Tomislav Friščić, assistant professor in the Department of Chemistry, McGill University

Tomislav Friščić, assistant professor in the Department of Chemistry, McGill University. Photo credit: McGill University

The images from villages in Africa or Asia resemble a 21st-century Dickensian nightmare: open air cottage industries, ostensibly dedicated to the virtuous purpose of recycling, rely on harsh combinations of acids that often flow freely into local soil and waterways. This could be where your old cell phone or television ultimately winds up, since the electronic hearts of these products feature mixtures of highly valued metals that are well worth recovering but chemically challenging to separate — creating toxic hotbeds in exchange for jobs.

Such images have prompted many manufacturers to adopt recycling strategies with less devastating health and environmental consequences, but fundamental chemistry has continued to compromise the efficiency of these efforts. Now a team of researchers at McGill University may have written a new ending for this story, one based on principles of green chemistry that eliminate the use of solvents and intermediate steps. Instead, these scientists have substituted techniques based on nothing more offensive than the use of brute force to initiate reactions that minimize the impact of these recycling operations.

The extent of that impact has been defined by the characteristics of noble metals such as gold, iridium, palladium, or platinum, which are found in so much of our high-tech hardware. These elements are highly valued for their resistance to corrosion and oxidation but they are just as resistant to extraction from chemical complexes like ores or alloys.

“The problem is that they’re so difficult to activate,” explains McGill chemistry professor Tomislav Friščić. “This is not a case where you need a little bit of cyanide for a little bit of metal. To dissolve this stuff and turn it into a soluble form, you need a lot of very aggressive reagents, say elementary chlorine or chlorine in the presence of peroxides.”

He still recalls his initial astonishment when he learned that one of the cheapest and easiest agents for the job — commonly found at those polluted electronic recycling sites — is aqua regia, the harsh mixture of nitric and hydrochloric acid with alchemical roots dating back to the 15th century.

“If you had told me to use aqua regia to do a metal extraction, I would say maybe you should read some more books,” he says.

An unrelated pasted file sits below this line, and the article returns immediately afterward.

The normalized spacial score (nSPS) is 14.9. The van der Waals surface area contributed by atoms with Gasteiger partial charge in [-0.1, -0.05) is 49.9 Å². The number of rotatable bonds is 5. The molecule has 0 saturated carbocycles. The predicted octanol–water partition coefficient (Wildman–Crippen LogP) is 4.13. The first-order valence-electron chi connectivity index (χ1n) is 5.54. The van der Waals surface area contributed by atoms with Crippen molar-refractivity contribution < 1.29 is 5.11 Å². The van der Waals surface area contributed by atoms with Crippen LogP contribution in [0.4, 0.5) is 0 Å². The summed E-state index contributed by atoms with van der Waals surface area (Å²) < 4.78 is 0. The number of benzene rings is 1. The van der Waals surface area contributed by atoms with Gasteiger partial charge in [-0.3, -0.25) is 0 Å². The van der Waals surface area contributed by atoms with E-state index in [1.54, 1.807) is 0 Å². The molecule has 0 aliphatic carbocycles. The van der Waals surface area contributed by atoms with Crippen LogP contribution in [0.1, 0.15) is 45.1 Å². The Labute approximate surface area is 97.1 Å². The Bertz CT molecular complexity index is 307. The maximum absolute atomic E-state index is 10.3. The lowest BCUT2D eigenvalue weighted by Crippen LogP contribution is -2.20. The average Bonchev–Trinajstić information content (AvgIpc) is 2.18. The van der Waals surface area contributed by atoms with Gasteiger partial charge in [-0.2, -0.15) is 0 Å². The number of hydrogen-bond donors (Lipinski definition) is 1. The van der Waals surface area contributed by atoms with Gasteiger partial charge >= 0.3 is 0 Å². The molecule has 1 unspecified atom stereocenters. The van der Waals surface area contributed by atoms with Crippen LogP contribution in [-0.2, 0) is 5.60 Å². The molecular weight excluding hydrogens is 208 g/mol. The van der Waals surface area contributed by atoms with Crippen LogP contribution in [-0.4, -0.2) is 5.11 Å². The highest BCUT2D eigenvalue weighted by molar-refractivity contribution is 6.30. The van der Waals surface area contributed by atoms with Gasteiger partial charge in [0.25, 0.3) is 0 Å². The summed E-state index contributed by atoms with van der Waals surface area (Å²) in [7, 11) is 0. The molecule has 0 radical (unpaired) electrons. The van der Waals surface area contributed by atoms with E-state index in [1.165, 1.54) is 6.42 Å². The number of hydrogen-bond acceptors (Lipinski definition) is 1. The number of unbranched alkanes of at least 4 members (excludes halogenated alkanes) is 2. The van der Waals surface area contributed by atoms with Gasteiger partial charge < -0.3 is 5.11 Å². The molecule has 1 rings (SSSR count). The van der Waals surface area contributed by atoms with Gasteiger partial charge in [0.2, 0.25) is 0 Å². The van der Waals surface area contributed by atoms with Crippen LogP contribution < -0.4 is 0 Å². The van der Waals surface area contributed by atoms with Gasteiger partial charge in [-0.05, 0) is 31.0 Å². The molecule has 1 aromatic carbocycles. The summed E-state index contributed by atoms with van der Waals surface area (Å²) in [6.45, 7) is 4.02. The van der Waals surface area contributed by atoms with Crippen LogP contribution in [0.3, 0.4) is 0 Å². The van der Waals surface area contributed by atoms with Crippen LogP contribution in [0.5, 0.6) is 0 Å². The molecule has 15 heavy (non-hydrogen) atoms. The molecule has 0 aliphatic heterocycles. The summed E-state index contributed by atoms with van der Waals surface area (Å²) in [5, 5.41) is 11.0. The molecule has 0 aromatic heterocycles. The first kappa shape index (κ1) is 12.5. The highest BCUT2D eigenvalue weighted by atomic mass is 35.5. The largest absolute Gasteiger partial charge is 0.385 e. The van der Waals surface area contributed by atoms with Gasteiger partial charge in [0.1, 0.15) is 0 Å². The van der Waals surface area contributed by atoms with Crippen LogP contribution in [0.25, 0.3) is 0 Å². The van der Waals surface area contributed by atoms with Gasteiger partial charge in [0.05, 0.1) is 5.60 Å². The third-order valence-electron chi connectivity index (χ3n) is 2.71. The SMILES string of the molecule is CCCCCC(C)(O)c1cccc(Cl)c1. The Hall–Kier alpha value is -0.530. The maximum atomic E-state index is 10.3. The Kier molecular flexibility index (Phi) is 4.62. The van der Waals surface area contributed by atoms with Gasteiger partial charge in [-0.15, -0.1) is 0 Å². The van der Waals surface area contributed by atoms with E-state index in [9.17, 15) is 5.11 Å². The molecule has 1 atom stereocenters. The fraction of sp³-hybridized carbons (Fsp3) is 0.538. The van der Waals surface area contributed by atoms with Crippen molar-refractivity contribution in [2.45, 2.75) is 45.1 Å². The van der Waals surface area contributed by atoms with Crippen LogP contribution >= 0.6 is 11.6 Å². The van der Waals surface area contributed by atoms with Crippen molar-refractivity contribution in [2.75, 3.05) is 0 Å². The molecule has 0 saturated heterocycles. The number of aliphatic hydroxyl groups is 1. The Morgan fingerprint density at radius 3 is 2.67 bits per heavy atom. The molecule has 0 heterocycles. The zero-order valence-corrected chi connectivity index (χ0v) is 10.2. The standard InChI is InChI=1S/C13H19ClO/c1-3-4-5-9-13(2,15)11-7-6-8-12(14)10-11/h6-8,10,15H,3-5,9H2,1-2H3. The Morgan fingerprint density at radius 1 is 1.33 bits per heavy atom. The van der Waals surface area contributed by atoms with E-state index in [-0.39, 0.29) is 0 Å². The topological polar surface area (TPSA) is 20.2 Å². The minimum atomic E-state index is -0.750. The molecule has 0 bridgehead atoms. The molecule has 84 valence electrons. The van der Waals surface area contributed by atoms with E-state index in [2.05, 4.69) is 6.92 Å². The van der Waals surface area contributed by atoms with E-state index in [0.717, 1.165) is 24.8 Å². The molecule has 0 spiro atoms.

Friščić was therefore quite receptive when graduate student Jean-Louis Do proposed a project to remove unpleasant actors like aqua regia from noble metal processing. Do pointed to a recently developed one-pot synthesis strategy known as “telescoping,” which places successive chemical reactions within a single reactor vessel where the product of each step becomes the basis for the next.

“You’re moving the compound from one step in the reaction to another without having to isolate it,” observes Friščić. “People interested in green chemistry want that because you avoid all these intermediate steps — separation, extraction, filtration.”

Telescoping was first demonstrated in 2014 by a team led by Stuart James at Queen’s University Belfast, UK, which used a series of twin-screw extruders similar to those used to combine ingredients for products in the food industry. By arranging these devices in a line, the output of each extruder became the input of the next, along with other reagents that were added along the way. The resulting “telescope” became the sole vessel for multi-component organic syntheses that were successfully completed using little or no solvent, the impetus for reactions instead being provided by the mechanochemical shear forces and compression of the turning screws.

Friščić’s team at McGill applied this same method to the challenge of noble metal extraction. Their results, published earlier this year in Angewandte Chemie, confirmed the viability of using a comparable mechanical system to achieve direct, room-temperature conversion of palladium and gold metals into water-soluble salts or metal-organic catalysts, all without the use of any harsh solvents.

“I was impressed by the fact that we can make chlorine, bromine, and iodine derivatives of palladium and gold,” says Friščić. “We could take a mixture of palladium and platinum or palladium, platinum, and gold, and in the first milling run we can leave behind pure platinum. We can actually separate these elements.”

Above all, as the initial proponents of telescoping have insisted, the equipment that they employed at a table-top scale already has industrial-scale equivalents hard at work in factories around the world. That prospect sets the stage for a similar bulk extraction of noble metals, one that could create jobs without the need for toxic consequences.

“I’m convinced we can solve some big problems using this technology, in terms of selective separation of element mixtures,” insists Friščić, adding that above all he finds the solution to be an elegant one.

“This is how I think chemistry should be,” he concludes. “We should take the simplest possible starting material, in this case the element itself. You extrude from this metal new compounds, step by step. It’s a bit of a poetic thing for me.”